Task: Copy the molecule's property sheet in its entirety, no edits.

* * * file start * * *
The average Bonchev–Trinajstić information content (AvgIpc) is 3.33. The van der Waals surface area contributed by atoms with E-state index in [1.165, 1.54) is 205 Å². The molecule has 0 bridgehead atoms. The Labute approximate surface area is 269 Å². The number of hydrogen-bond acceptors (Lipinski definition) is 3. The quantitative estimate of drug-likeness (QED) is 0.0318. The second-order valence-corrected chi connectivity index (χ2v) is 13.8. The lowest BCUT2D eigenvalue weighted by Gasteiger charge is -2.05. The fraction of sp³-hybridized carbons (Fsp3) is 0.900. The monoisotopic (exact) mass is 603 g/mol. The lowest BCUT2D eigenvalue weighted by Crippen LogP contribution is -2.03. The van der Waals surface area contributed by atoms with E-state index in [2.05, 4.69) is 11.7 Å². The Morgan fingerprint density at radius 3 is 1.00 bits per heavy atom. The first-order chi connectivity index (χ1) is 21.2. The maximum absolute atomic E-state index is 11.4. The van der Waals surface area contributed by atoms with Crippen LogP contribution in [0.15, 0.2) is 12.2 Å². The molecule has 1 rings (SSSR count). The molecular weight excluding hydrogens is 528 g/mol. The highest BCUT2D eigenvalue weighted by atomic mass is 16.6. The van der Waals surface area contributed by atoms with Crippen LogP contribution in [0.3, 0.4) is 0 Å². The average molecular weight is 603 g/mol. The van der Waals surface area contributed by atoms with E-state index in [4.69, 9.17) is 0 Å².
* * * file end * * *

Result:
The average Bonchev–Trinajstić information content (AvgIpc) is 3.33. The van der Waals surface area contributed by atoms with E-state index in [1.165, 1.54) is 205 Å². The molecule has 0 bridgehead atoms. The Labute approximate surface area is 269 Å². The number of hydrogen-bond acceptors (Lipinski definition) is 3. The quantitative estimate of drug-likeness (QED) is 0.0318. The second-order valence-corrected chi connectivity index (χ2v) is 13.8. The lowest BCUT2D eigenvalue weighted by Gasteiger charge is -2.05. The fraction of sp³-hybridized carbons (Fsp3) is 0.900. The monoisotopic (exact) mass is 603 g/mol. The lowest BCUT2D eigenvalue weighted by Crippen LogP contribution is -2.03. The van der Waals surface area contributed by atoms with E-state index in [2.05, 4.69) is 11.7 Å². The Morgan fingerprint density at radius 3 is 1.00 bits per heavy atom. The first-order chi connectivity index (χ1) is 21.2. The maximum absolute atomic E-state index is 11.4. The van der Waals surface area contributed by atoms with Crippen LogP contribution in [0.15, 0.2) is 12.2 Å². The molecule has 1 rings (SSSR count). The molecular weight excluding hydrogens is 528 g/mol. The highest BCUT2D eigenvalue weighted by atomic mass is 16.6. The van der Waals surface area contributed by atoms with Crippen LogP contribution in [0.3, 0.4) is 0 Å². The average molecular weight is 603 g/mol. The van der Waals surface area contributed by atoms with E-state index in [4.69, 9.17) is 0 Å².